Looks-wise, the design of the Metz Milos 26 is fairly standard - there's a metallic silver chassis which surrounds the 16:9 widescreen, although the company does offer customers the option of a curved or flat stand (all Metz LCDs also come with mounting brackets).
The hardware specs, on the other hand, are quite impressive. All of the new line of Metz LCDs feature 1366x768 resolution, 500 cd/m2 brightness, a fast 8ms response time and 1600:1 contrast ratio (apart from the Milos 26, which only has 800:1 contrast). The Milos 26 also features an SD-tuner. Connectivity options are abundant - the Milos 26 has HDMI, DVI, Component, three SCARTS and S-Video.
When it comes to flat screen TVs, however, hardware is only one half of the equation. A set's image processing technology has a tremendous impact on picture quality, and Metz claims its proprietary processing technology is well above average. Dubbed mecavision (no, it's not a webcam in Saudi Arabia), the technology's key selling point is its use of two separate chips for digital image processing. Metz says as opposed to other LCD televisions which use one chip to process an image, their new range of LCDs have one chip each to handle de-interlacing (to convert an interlaced source image into a superior progressive one) and scaling (changing a source image's resolution to fit the panel's).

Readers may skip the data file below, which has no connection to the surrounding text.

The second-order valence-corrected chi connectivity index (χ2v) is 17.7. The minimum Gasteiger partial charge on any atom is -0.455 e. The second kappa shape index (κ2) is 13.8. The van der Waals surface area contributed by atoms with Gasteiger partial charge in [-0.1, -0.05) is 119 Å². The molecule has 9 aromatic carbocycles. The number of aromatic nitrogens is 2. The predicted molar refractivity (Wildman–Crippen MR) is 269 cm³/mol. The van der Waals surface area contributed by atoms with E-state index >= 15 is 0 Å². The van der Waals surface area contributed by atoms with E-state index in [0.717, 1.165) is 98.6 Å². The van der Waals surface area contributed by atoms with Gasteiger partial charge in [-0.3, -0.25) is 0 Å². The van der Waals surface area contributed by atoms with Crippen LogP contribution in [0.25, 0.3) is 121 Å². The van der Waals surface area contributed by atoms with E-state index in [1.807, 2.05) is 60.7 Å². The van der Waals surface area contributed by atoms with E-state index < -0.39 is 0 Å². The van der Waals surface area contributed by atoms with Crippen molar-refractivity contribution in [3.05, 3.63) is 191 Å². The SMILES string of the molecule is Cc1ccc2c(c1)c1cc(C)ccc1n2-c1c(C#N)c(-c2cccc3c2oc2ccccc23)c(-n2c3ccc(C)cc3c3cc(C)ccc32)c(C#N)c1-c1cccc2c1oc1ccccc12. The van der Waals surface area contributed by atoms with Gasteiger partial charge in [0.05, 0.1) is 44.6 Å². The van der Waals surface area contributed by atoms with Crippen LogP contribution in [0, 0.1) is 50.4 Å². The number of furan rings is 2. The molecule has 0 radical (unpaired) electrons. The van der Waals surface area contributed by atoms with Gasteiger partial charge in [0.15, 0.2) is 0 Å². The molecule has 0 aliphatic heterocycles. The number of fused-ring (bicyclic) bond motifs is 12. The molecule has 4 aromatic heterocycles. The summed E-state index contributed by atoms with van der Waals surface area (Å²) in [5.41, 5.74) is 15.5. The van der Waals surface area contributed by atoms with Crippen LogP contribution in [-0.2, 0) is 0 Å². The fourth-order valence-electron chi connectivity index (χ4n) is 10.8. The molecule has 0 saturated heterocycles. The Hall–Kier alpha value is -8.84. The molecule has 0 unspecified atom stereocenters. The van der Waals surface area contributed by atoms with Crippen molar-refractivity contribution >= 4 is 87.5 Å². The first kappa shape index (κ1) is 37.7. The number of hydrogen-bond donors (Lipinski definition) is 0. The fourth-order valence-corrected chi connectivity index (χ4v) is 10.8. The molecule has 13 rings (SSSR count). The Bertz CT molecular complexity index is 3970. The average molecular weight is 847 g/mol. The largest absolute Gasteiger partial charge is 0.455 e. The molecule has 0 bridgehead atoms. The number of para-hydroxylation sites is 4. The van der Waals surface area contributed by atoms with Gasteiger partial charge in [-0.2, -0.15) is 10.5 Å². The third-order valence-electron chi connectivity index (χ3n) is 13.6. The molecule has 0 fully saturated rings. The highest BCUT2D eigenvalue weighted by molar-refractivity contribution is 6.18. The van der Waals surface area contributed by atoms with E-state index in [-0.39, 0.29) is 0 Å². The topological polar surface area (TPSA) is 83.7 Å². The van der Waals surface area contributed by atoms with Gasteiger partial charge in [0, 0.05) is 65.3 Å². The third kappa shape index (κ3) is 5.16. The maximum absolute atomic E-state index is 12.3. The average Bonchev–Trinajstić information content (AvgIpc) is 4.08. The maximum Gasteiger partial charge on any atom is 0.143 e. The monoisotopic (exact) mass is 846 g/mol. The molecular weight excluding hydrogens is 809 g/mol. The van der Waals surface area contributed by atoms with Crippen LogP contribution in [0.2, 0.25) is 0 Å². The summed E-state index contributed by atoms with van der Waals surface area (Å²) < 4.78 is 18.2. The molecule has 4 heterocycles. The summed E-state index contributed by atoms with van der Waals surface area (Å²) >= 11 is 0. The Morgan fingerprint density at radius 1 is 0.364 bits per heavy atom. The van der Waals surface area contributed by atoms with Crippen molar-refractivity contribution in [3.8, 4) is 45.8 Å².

Metz has also tried to make its new range user friendly. A dedicated help button on the TV's remote gives contextual support information, with each help screen filled with Web page-like links for further details. And as extra icing on the cake, each Metz LCD comes with a five year warranty.